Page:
If you’ve ever visited a Hotel Zed, then you’re already familiar with president and CEO Mandy Farmer’s personality: warm, welcoming and lots of fun. Farmer took over running Accent Inns – a chain of comfortable and affordable hotels in B.C. – from her father in 2008, but Hotel Zed, known for its friendly vibe and retro–inspired design sensibility, is her brainchild. The brand of “boutique motels,” with locations in Victoria and Kelowna, just opened its third property in Tofino, adding amenities like a psychic’s den and a mini–disco to the surf town’s hotel scene – and making Farmer the first female hotelier in the area.
Mandy Farmer, president and CEO of Accent Inns and Hotel Zed, on taking over the family business, becoming the first female hotelier in Tofino and what she totes when checking in on her properties across British Columbia.
enRoute What’s your first hotel memory?
Mandy Farmer I actually used to play hotel in the woods by myself. I’d set up a front desk on tree stumps and make beds. I must have stayed in a hotel before then, but I don’t remember.
ER Does that mean you always knew you wanted to run a hotel?
MF I did not! I just knew that it was a great summer job. My dad started building hotels in 1986; I was a teenager and I saw how the industry transformed him and how much he loved it. So, while I was going to university for neuropsychology, I would come home in the summers and work in hotels – I started on the front desk at Accent Inns, but I also worked at the Empress and the Delta Ocean Pointe. It was only after getting my degree that I realized I’d have to get my PhD if I wanted to work in the neuropsychology field. I was going to McGill, so I pitched my dad on being the sales manager for the Quebec region. Being a salesperson was a hard job, but it was fun to realize that, even as a young person, I was able to shape and influence our business. That was the moment that I realized, “Wow, this is so much fun. I love this, and I love working with my dad.” I went on to do an executive MBA to get some business skills and then took over the company in 2008.
ER Hotel Zed Tofino opened at the end of the summer – what was it like opening a hotel in the middle of the pandemic?
MF This is the first hotel that I ever built – all the other ones were renovated – so that alone was challenging. As was the whole supply–chain disruption, so I wondered if we were actually going to be able to open on schedule at the beginning of July. There were so many delays that we didn’t open until the end of August, but we always knew we were going to. In March, I was really fearing for the survival of our business. But even then, after we got a couple weeks under our belt, I could see my whole team thriving – I actually think we’ll be a better company coming out of all of this.
ER How does it feel to be the first female hotelier in Tofino?
MF I’m pretty proud. The community has got some badass women – I think about Maureen Fraser, the owner of the Common Loaf Bake Shop, who fought MacMillan Bloedel to save the whole Clayoquot Sound area from logging. It feels like there is a long legacy of amazing women entrepreneurs, and to join that group is inspirational.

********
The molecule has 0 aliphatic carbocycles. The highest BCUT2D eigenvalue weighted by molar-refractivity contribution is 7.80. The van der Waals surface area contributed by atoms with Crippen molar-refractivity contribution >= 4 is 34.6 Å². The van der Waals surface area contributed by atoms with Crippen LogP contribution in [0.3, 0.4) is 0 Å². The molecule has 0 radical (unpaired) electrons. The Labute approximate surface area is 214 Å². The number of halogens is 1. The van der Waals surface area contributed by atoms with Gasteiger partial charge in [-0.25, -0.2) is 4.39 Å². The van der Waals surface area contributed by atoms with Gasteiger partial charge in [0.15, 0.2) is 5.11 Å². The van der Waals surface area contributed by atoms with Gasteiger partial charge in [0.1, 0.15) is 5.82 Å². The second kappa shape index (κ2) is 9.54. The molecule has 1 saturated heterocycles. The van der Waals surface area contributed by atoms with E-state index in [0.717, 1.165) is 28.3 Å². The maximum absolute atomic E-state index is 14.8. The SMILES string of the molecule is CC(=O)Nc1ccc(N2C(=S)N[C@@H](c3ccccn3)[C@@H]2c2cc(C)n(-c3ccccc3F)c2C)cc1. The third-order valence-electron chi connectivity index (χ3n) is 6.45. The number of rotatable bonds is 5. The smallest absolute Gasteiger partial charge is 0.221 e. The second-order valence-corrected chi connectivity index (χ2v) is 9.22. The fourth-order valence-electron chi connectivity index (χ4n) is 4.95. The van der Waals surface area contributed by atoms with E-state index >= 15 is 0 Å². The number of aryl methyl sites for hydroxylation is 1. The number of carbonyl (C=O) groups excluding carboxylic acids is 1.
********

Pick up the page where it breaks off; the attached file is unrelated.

ER What has Hotel Zed brought to the hotel landscape in Tofino?
MF We’ve definitely brought a lot of vibrancy and originality. The other hotels here are absolutely gorgeous, but there isn’t another one like this – anywhere in Canada. We have a bike path that runs through our lobby; there’s a mid–century–modern wardrobe that has a secret pull that electronically opens up and leads you into the 1980s arcade; we even have a psychic’s den where we do tarot card readings.
ER Do you have a dream project?
MF I’m a big mountain biker, so I just got the vision of opening a hotel that caters to mountain bikers. It would get them on guided trails, but also provide an amazing experience when they return – a good craft beer, hot tubs, firepits.
ER Where are you dreaming of travelling?
MF I’m digging exploring B.C. right now. That has been one of the bright spots of the pandemic: We’re all getting to know our backyard better. And we’re overdue! As Canadians, we should know the awesomeness that is right here. So, I’m super happy to keep travelling within Canada for the next year or so.
ER What’s your packing style?
MF It depends if I’m coming or going: When I’m going, I’m a folder, but when I’m coming home, I just cram it all in there.
ER Do you pack in advance or at the last minute?
MF It bothers me if I pack a sweater that doesn’t go with my pants, so I like to plan my wardrobe for the time I’ll be away in advance.
ER Any travel hacks to share?
MF I often have more time for self–care than when I’m at home, so I always pack massage balls to give myself a mini–massage.
What’s in Mandy’s bag?
Notebook — I brainstorm best when I’m flying. I can actually flip to pages in my journal – which features an old Nancy Drew cover – where I know I’ve been in the sky, because I got some good work done.
Escents aromatherapy inhaler — This little inhaler, from a woman–owned company, gives me a calming burst of neroli and bergamot essential oils that puts me in the right headspace.
Hotel Zed Rebellious drink disguiser — We sell these at Hotel Zed, and it’s really just a travel mug, so I put coffee in mine when I’m flying. But if I’m going to the park? I might put a beer in there.
SmartSweets candy — I don’t like artificial sweeteners, so these stevia–based gummies are awesome. I love that the company is based in Vancouver and is woman–owned, too.
Purple Cow by Seth Godin — I read a ton of business books, and this one really influenced me. It’s about how you’re not going to notice a regular cow, but if it’s a purple cow, you sure will. It helped solidify the idea of Hotel Zed.